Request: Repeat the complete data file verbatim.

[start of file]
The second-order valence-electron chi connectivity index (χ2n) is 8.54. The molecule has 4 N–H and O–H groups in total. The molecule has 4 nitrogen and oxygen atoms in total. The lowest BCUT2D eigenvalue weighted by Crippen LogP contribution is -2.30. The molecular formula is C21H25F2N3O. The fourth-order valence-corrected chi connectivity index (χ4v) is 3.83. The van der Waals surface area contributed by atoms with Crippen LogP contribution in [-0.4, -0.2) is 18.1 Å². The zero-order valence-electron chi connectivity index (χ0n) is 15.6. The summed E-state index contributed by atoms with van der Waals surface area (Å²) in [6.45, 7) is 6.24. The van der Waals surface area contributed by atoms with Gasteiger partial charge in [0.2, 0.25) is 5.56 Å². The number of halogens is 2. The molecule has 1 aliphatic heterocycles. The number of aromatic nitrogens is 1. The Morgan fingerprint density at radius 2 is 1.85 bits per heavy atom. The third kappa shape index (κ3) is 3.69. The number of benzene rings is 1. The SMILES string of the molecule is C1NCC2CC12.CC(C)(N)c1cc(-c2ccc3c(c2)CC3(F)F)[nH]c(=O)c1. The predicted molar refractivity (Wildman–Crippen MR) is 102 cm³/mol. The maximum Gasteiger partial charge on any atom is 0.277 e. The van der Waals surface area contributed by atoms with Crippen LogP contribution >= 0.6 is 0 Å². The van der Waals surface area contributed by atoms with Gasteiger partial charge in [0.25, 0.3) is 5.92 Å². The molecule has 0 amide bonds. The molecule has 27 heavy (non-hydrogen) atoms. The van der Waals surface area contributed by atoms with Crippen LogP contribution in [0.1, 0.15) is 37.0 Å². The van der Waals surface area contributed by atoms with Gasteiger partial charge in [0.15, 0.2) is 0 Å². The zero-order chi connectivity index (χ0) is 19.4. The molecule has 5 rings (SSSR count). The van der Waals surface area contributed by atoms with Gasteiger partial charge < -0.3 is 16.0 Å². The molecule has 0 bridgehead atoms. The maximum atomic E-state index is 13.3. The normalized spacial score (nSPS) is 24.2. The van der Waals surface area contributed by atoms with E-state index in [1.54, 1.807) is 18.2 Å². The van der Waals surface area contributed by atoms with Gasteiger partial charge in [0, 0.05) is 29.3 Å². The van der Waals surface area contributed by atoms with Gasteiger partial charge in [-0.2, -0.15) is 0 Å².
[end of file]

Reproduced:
The second-order valence-electron chi connectivity index (χ2n) is 8.54. The molecule has 4 N–H and O–H groups in total. The molecule has 4 nitrogen and oxygen atoms in total. The lowest BCUT2D eigenvalue weighted by Crippen LogP contribution is -2.30. The molecular formula is C21H25F2N3O. The fourth-order valence-corrected chi connectivity index (χ4v) is 3.83. The van der Waals surface area contributed by atoms with Crippen LogP contribution in [-0.4, -0.2) is 18.1 Å². The zero-order valence-electron chi connectivity index (χ0n) is 15.6. The summed E-state index contributed by atoms with van der Waals surface area (Å²) in [6.45, 7) is 6.24. The van der Waals surface area contributed by atoms with Gasteiger partial charge in [0.2, 0.25) is 5.56 Å². The number of halogens is 2. The molecule has 1 aliphatic heterocycles. The number of aromatic nitrogens is 1. The Morgan fingerprint density at radius 2 is 1.85 bits per heavy atom. The third kappa shape index (κ3) is 3.69. The number of benzene rings is 1. The SMILES string of the molecule is C1NCC2CC12.CC(C)(N)c1cc(-c2ccc3c(c2)CC3(F)F)[nH]c(=O)c1. The predicted molar refractivity (Wildman–Crippen MR) is 102 cm³/mol. The maximum Gasteiger partial charge on any atom is 0.277 e. The van der Waals surface area contributed by atoms with Crippen LogP contribution >= 0.6 is 0 Å². The van der Waals surface area contributed by atoms with Gasteiger partial charge in [0.25, 0.3) is 5.92 Å². The molecule has 0 amide bonds. The molecule has 27 heavy (non-hydrogen) atoms. The van der Waals surface area contributed by atoms with Crippen LogP contribution in [0.1, 0.15) is 37.0 Å². The van der Waals surface area contributed by atoms with Gasteiger partial charge in [0.15, 0.2) is 0 Å². The zero-order chi connectivity index (χ0) is 19.4. The molecule has 5 rings (SSSR count). The van der Waals surface area contributed by atoms with Gasteiger partial charge < -0.3 is 16.0 Å². The molecule has 0 bridgehead atoms. The maximum atomic E-state index is 13.3. The normalized spacial score (nSPS) is 24.2. The van der Waals surface area contributed by atoms with E-state index in [1.54, 1.807) is 18.2 Å². The van der Waals surface area contributed by atoms with Gasteiger partial charge in [0, 0.05) is 29.3 Å². The van der Waals surface area contributed by atoms with Gasteiger partial charge in [-0.2, -0.15) is 0 Å².